11. What is a Content Supply Chain?

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      The genesis for this is an article by Jake Sorofman at Gartner, “The Content Supply Chain is the Rate Limiter to Digital Marketing Maturity.” “Targeting and personalizing experiences requires content—lots of it, in many different forms, for many different audiences, engaging across many different channels. Managing this madness becomes an exercise in combinatorial complexity that requires a more rigorous approach to your content strategy.” Content supply chain requires an architectural way of thinking, which begins with a clear understanding of the demand side—in this case, all of the consuming applications and experiences enabled by your segmentation, targeting and personalization strategy.” “If your goal is to deliver an experience something better than one size fits all—or worse, all sizes fit none—you need to treat your content strategy as more than a hand wave. You need an architectural approach to your content supply chain.” McKinsey have written about the importance of a content supply...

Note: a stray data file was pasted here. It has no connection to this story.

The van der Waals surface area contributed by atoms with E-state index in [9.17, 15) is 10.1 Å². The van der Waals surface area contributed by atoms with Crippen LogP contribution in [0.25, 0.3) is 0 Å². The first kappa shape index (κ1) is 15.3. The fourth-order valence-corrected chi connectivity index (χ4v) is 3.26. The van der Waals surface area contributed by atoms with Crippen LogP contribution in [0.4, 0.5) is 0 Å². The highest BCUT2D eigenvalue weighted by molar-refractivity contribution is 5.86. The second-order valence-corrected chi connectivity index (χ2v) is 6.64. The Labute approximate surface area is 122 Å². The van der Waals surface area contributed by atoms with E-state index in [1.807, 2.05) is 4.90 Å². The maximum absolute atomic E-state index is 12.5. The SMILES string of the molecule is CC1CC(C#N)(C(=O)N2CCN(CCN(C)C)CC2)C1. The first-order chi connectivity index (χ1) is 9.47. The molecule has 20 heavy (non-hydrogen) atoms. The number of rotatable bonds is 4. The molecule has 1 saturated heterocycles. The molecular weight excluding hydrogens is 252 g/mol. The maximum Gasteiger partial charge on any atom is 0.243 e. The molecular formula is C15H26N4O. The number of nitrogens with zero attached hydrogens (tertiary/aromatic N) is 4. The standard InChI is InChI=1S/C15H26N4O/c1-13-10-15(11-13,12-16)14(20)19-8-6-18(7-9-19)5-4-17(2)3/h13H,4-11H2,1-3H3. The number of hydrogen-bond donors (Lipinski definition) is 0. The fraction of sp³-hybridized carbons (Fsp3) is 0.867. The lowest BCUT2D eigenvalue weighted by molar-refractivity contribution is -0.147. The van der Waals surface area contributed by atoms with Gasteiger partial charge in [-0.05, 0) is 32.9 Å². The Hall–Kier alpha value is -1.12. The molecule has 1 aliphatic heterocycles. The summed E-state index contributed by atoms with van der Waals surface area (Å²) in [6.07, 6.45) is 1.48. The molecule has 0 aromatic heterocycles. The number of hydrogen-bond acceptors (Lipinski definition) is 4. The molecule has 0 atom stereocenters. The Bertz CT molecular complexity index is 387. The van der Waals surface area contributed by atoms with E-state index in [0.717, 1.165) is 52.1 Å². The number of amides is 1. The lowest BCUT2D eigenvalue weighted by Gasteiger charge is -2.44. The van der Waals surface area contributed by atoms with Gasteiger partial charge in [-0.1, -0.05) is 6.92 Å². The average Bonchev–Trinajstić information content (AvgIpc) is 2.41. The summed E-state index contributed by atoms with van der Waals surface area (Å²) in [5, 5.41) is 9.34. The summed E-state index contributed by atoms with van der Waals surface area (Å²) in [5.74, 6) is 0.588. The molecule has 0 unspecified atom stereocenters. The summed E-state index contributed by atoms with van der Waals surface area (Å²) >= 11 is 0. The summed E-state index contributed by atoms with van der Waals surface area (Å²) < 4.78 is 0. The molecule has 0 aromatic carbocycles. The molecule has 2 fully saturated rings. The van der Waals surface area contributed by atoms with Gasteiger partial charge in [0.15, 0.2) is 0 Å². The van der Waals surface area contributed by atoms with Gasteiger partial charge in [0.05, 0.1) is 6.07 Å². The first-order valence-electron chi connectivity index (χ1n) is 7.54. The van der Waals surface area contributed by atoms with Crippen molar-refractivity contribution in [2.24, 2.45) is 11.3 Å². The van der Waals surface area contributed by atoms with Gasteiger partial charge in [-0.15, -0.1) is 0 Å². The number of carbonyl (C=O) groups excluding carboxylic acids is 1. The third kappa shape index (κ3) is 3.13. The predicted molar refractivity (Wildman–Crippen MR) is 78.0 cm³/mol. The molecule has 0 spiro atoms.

12. Complexity Simplified — The B2B Selling Dilemma

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      Complexity is a natural condition of our modern digital era. Complexity, coupled with exponential change, can paralyze effective execution. Without mechanisms to make the complex simple, people experience the feeling as “complicated”. This is the condition B2B sales and marketing leaders experience when it comes to defining and executing sales, marketing, content and data strategies. The impact and costs are high — to individual productivity, functional results and to strategic business goals. They’re also accelerating with the exponential rate of change. As Mckinsey says in the two minute video in this article: “The future waits for no one. The biggest risk, is being left behind.” For B2B sales and marketing leaders the problem isn’t knowing what to do. What to do is universally understood and generally accepted. Prescriptions include: Segment audiences and buyers to focus investment and resources Deeply understand customer business issues, functions, roles (personas), and how they make (buying) decisions Develop...